Despite rumors circulating for months, General Motors is apparently not interested in a merger with Fiat Chrysler. GM CEO Mary Barra did not mince words in her reply to a question in a Q&A session ahead of the company’s 2015 shareholder meeting in Detroit on Monday. Barra said such a mega-merger it would not save much money through scale and would throw a wrench in the company’s ongoing efforts to improve its operations.
Statement from GM CEO Barra
“We have scale, and we have leveraged the opportunities where we could benefit from partnerships,” Barra explained while answering a question about a possible merger with Fiat Chrysler.
In her answer, Barra did admit that General Motors had been approached by FCA regarding a merger through an email, which she said “was fully vetted,” but ultimately rejected by GM’s board of directors.
More on possible GM – Fiat Chrysler merger
Sergio Marchionne, the CEO of Fiat Chrysler, was behind the approach to GM, and sources say he continues to push for a deal between the two firms, arguing that the auto industry needs to consolidate.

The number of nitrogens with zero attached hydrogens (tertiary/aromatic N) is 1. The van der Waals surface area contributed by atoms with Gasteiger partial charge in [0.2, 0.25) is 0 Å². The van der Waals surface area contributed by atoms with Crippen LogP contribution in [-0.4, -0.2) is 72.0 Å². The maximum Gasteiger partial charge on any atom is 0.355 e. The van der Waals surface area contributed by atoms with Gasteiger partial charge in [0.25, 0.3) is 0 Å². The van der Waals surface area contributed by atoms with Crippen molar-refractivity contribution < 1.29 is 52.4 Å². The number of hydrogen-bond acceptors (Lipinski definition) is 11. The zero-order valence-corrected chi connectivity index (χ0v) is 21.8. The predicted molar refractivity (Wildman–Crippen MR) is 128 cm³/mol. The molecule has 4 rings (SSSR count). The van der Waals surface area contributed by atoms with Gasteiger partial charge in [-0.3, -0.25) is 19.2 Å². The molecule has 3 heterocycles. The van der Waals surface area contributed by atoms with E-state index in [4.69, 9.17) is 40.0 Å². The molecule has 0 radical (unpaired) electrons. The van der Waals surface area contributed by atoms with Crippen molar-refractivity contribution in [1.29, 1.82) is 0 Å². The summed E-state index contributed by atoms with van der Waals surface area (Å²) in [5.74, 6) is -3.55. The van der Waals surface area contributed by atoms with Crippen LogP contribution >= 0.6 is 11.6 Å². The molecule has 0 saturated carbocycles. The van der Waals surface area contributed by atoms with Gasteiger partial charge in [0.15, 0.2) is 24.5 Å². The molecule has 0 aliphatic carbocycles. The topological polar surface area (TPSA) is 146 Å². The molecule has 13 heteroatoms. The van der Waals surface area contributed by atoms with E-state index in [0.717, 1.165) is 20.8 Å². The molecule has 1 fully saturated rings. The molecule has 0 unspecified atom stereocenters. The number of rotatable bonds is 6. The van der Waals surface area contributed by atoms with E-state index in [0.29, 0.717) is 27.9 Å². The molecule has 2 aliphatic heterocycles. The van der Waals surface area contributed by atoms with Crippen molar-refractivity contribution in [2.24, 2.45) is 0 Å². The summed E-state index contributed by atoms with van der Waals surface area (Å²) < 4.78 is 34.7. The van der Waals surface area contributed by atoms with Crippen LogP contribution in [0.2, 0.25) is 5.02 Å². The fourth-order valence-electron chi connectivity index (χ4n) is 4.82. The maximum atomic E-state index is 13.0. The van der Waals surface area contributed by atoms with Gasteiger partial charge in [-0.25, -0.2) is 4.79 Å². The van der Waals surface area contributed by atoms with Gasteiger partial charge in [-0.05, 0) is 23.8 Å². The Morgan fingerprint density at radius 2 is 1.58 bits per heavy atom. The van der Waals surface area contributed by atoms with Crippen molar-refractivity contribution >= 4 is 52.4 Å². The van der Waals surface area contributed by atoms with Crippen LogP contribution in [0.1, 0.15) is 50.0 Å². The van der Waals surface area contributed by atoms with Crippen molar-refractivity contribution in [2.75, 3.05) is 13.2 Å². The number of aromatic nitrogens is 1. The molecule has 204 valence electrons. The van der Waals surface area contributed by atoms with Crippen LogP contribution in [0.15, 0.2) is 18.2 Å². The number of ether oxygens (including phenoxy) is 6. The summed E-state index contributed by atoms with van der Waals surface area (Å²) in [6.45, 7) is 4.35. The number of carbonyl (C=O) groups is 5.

Of note, Marchionne is known to have approached a number of activist investors to try and force some kind of a tie-up between the two firms to extract more value out of GM.
Analysts point out that the pressure in on CEO Barra, as the auto giant’s share price has been stuck at the same level since November 2010 when the company went public after its (kind of) bankruptcy in 2009.
Possible federal criminal charges on ignition switch recall
A report in the Wall Street Journal also notes that the iconic auto maker could be looking at wire-fraud charges from federal law enforcement authorities for related to the firm’s belated ignition-switch recall, which has been linked to over 100 deaths.
Barra would not discuss the possibility of criminal charges in the Tuesday Q&A, and would only say the firm was cooperating fully with the authorities. She did mention she had a meeting with Justice Department representatives back in 2014.